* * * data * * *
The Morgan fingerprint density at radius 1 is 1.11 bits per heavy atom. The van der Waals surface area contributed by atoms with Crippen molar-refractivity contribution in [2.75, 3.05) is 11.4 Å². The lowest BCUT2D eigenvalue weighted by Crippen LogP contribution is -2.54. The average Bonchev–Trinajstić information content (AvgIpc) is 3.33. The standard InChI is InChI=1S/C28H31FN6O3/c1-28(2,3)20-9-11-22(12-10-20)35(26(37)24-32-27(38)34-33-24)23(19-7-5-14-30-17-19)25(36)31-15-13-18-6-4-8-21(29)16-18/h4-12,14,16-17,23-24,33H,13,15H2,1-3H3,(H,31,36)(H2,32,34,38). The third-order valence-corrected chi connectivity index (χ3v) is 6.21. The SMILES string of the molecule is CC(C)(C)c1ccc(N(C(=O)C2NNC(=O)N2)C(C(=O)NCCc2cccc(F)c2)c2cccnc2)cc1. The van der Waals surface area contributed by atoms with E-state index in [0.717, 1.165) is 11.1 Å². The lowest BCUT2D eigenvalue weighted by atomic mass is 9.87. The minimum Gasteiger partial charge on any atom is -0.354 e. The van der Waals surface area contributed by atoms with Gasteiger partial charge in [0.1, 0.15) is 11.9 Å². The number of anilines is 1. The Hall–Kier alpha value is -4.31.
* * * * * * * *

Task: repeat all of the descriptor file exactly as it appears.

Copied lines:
The Morgan fingerprint density at radius 1 is 1.11 bits per heavy atom. The van der Waals surface area contributed by atoms with Crippen molar-refractivity contribution in [2.75, 3.05) is 11.4 Å². The lowest BCUT2D eigenvalue weighted by Crippen LogP contribution is -2.54. The average Bonchev–Trinajstić information content (AvgIpc) is 3.33. The standard InChI is InChI=1S/C28H31FN6O3/c1-28(2,3)20-9-11-22(12-10-20)35(26(37)24-32-27(38)34-33-24)23(19-7-5-14-30-17-19)25(36)31-15-13-18-6-4-8-21(29)16-18/h4-12,14,16-17,23-24,33H,13,15H2,1-3H3,(H,31,36)(H2,32,34,38). The third-order valence-corrected chi connectivity index (χ3v) is 6.21. The SMILES string of the molecule is CC(C)(C)c1ccc(N(C(=O)C2NNC(=O)N2)C(C(=O)NCCc2cccc(F)c2)c2cccnc2)cc1. The van der Waals surface area contributed by atoms with E-state index in [0.717, 1.165) is 11.1 Å². The lowest BCUT2D eigenvalue weighted by atomic mass is 9.87. The minimum Gasteiger partial charge on any atom is -0.354 e. The van der Waals surface area contributed by atoms with Gasteiger partial charge in [0.1, 0.15) is 11.9 Å². The number of anilines is 1. The Hall–Kier alpha value is -4.31.